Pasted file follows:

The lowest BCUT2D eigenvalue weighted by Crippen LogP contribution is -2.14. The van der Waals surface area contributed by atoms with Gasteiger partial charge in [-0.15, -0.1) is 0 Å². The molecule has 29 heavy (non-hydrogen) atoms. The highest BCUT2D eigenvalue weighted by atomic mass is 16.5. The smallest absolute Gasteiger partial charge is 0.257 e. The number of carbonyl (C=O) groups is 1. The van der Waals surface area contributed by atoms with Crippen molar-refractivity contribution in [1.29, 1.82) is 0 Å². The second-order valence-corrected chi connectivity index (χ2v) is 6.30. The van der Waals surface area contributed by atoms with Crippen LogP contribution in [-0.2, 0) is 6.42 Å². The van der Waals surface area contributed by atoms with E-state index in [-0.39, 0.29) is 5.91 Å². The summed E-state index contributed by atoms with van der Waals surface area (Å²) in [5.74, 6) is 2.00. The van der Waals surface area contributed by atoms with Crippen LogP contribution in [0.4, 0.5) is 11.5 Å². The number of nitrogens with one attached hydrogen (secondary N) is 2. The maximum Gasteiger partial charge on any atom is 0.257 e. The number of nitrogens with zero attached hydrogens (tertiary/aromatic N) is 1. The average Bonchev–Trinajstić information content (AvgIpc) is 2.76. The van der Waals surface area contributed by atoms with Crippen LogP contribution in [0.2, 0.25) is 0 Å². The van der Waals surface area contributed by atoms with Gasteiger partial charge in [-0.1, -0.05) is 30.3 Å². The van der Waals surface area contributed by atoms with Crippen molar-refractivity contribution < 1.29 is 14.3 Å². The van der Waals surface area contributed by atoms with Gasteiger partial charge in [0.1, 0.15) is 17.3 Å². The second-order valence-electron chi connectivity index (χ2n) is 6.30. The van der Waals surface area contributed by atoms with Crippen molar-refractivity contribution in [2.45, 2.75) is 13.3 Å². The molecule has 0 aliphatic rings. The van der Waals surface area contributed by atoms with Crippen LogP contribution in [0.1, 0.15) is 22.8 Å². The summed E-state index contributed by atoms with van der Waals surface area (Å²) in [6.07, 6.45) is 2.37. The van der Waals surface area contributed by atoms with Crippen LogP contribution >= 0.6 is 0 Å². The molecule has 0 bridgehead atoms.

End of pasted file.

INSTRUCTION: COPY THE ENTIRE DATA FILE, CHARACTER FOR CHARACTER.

The lowest BCUT2D eigenvalue weighted by Crippen LogP contribution is -2.14. The van der Waals surface area contributed by atoms with Gasteiger partial charge in [-0.15, -0.1) is 0 Å². The molecule has 29 heavy (non-hydrogen) atoms. The highest BCUT2D eigenvalue weighted by atomic mass is 16.5. The smallest absolute Gasteiger partial charge is 0.257 e. The number of carbonyl (C=O) groups is 1. The van der Waals surface area contributed by atoms with Crippen molar-refractivity contribution in [1.29, 1.82) is 0 Å². The second-order valence-corrected chi connectivity index (χ2v) is 6.30. The van der Waals surface area contributed by atoms with Crippen LogP contribution in [-0.2, 0) is 6.42 Å². The van der Waals surface area contributed by atoms with E-state index in [-0.39, 0.29) is 5.91 Å². The summed E-state index contributed by atoms with van der Waals surface area (Å²) in [5.74, 6) is 2.00. The van der Waals surface area contributed by atoms with Crippen LogP contribution in [0.4, 0.5) is 11.5 Å². The number of nitrogens with one attached hydrogen (secondary N) is 2. The maximum Gasteiger partial charge on any atom is 0.257 e. The number of nitrogens with zero attached hydrogens (tertiary/aromatic N) is 1. The average Bonchev–Trinajstić information content (AvgIpc) is 2.76. The van der Waals surface area contributed by atoms with Crippen LogP contribution in [0.2, 0.25) is 0 Å². The van der Waals surface area contributed by atoms with Gasteiger partial charge in [-0.1, -0.05) is 30.3 Å². The van der Waals surface area contributed by atoms with Crippen molar-refractivity contribution < 1.29 is 14.3 Å². The van der Waals surface area contributed by atoms with Gasteiger partial charge in [0.1, 0.15) is 17.3 Å². The second-order valence-electron chi connectivity index (χ2n) is 6.30. The van der Waals surface area contributed by atoms with Crippen molar-refractivity contribution in [2.45, 2.75) is 13.3 Å². The molecule has 0 aliphatic rings. The van der Waals surface area contributed by atoms with Crippen LogP contribution in [0.1, 0.15) is 22.8 Å². The summed E-state index contributed by atoms with van der Waals surface area (Å²) in [6.07, 6.45) is 2.37. The van der Waals surface area contributed by atoms with Crippen LogP contribution >= 0.6 is 0 Å². The molecule has 0 bridgehead atoms.